“Last month, three major pediatric groups said the state of children’s mental health should be considered a national emergency. The U.S. Education Department has pointed to the distribution of the relief money as an opportunity to rethink how schools provide mental health support. Mental well-being, Education Secretary Miguel Cardona has said, needs to be the foundation for the recovery from the pandemic. The pandemic relief to schools totals $190 billion, more than four times the amount the Education Department typically spends on K-12 schools annually. Mental health investments have gone into staff training, wellness screenings and curriculum dedicated to social-emotional learning. Still, questions remain over how schools will find ways to make the benefits last beyond the one-time infusion of money, handle privacy concerns, and track the effectiveness of their efforts. The implementation worries Katie Dockweiler, a school psychologist in Nevada who sits on the state board of education. “Not all programs are created equal,” she said. “It really comes down to how it’s implemented, school by school. And there’s great variability there.”


Illinois sees uptick in youth COVID-19 cases, school outbreaks heading into Thanksgiving break

By Karen Ann Cullotta, Tracy Swartz, and Joe Mahr for The Chicago Tribune 

“An uptick in youth COVID-19 cases in Illinois in recent weeks is fueling school outbreaks and student quarantines, just days before the start of the Thanksgiving holiday break. In the past two weeks, the average number of youth cases reported, ages 0-17, has risen from 628 a day to 1,020 a day, which equates to a 62% increase, based on a seven-day average, according to a Tribune analysis of state health department data. All age groups are seeing major jumps, with a 57% rise in cases for those ages 0-4, a 59% rise for those ages 5-11, and 71% rise for ages 12-17. As schools approach Thanksgiving break, the recent spike in cases is approaching the peak level of the fall 2021 surge for youth cases, which was an average of 1,228 a day, recorded on Sept. 4, in the early weeks of kids returning to classes. But the recent figure, accurate through Tuesday, remains notably lower than the pandemic’s highest average daily tally of new youth cases — 1,532 — which was reported exactly a year earlier, on Nov. 16, 2020.”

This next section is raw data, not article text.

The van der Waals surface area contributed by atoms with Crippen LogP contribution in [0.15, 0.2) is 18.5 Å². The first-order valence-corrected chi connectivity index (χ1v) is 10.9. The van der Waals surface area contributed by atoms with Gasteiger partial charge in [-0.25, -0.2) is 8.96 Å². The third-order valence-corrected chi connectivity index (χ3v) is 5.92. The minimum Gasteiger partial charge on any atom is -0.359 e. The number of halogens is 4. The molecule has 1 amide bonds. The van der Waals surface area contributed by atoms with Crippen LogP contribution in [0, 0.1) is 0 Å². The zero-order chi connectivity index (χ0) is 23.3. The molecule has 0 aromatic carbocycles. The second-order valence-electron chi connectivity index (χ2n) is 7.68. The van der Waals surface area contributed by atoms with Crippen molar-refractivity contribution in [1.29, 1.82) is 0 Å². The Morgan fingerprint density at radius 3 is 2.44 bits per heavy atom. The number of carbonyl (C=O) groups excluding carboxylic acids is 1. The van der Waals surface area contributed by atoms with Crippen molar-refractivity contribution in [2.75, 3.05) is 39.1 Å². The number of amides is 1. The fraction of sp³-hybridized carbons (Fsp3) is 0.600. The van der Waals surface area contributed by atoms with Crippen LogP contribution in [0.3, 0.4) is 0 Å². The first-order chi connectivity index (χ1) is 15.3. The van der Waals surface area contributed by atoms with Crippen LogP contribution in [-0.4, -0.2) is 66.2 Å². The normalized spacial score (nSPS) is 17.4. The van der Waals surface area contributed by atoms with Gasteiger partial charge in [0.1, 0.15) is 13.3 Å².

National fight is creeping into Illinois schools over what is read, taught and who belongs

By Susie An for WBEZ

“With the return of in-person learning this fall, American culture wars are igniting in some Illinois schools. This week, critics of “Gender Queer: A Memoir,” a book about coming out as non-binary, turned out in force to call for its removal at a high school district board meeting in west suburban Downers Grove. And Equality Illinois, an LGBTQ advocacy group, said groups around the state this fall are seeing an influx of reports of harassment toward LGBTQ students.”


‘Unprecedented’ number of reports of harassment, bullying of LGBTQ students, advocates say

By Clare Spaulding for The Chicago Sun Times

”Groups across the state are working together to hold schools accountable, offer training resources and make sure no LGBTQ students “fall through any cracks,” Ruiz-Velasco said. Name calling, destruction of property and assault are just some of the incidents reported recently to LGBTQ support organizations. Though anti-harassment provisions have existed in schools for decades, advocates attribute the increase at least partly due to the pandemic, said Grecia Magdaleno, policy and advocacy manager with the Illinois Safe Schools Alliance. Students took the time to “look inward,” resulting in more coming out — and then a backlash. Schools must ensure all students can learn, something that can’t happen without “supportive and affirming learning environments” for LGBTQ students, Magdaleno said. It’s a matter of teachers, administrators and other adults at schools bearing that responsibility, Magdaleno said — and not trying to “change people’s personal beliefs.”